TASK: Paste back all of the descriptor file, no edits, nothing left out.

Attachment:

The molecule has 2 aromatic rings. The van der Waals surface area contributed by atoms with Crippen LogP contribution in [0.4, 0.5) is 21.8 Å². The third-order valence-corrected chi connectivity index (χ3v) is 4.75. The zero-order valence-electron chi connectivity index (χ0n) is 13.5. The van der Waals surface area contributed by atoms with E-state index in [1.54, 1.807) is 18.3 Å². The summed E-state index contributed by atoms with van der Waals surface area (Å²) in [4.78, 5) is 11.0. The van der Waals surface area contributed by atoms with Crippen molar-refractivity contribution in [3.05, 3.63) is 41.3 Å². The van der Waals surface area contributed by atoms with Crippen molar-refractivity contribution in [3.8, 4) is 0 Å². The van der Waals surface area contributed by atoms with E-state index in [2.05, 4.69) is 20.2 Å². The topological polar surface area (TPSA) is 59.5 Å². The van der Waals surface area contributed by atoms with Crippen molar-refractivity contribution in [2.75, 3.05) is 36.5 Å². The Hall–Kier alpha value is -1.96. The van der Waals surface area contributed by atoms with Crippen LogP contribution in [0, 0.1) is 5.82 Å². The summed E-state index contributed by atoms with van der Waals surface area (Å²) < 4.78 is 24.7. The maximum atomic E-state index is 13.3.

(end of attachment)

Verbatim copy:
The molecule has 2 aromatic rings. The van der Waals surface area contributed by atoms with Crippen LogP contribution in [0.4, 0.5) is 21.8 Å². The third-order valence-corrected chi connectivity index (χ3v) is 4.75. The zero-order valence-electron chi connectivity index (χ0n) is 13.5. The van der Waals surface area contributed by atoms with E-state index in [1.54, 1.807) is 18.3 Å². The summed E-state index contributed by atoms with van der Waals surface area (Å²) in [4.78, 5) is 11.0. The van der Waals surface area contributed by atoms with Crippen molar-refractivity contribution in [3.05, 3.63) is 41.3 Å². The van der Waals surface area contributed by atoms with Crippen molar-refractivity contribution in [3.8, 4) is 0 Å². The van der Waals surface area contributed by atoms with E-state index in [2.05, 4.69) is 20.2 Å². The topological polar surface area (TPSA) is 59.5 Å². The van der Waals surface area contributed by atoms with Crippen molar-refractivity contribution in [2.75, 3.05) is 36.5 Å². The Hall–Kier alpha value is -1.96. The van der Waals surface area contributed by atoms with Crippen LogP contribution in [0, 0.1) is 5.82 Å². The summed E-state index contributed by atoms with van der Waals surface area (Å²) < 4.78 is 24.7. The maximum atomic E-state index is 13.3.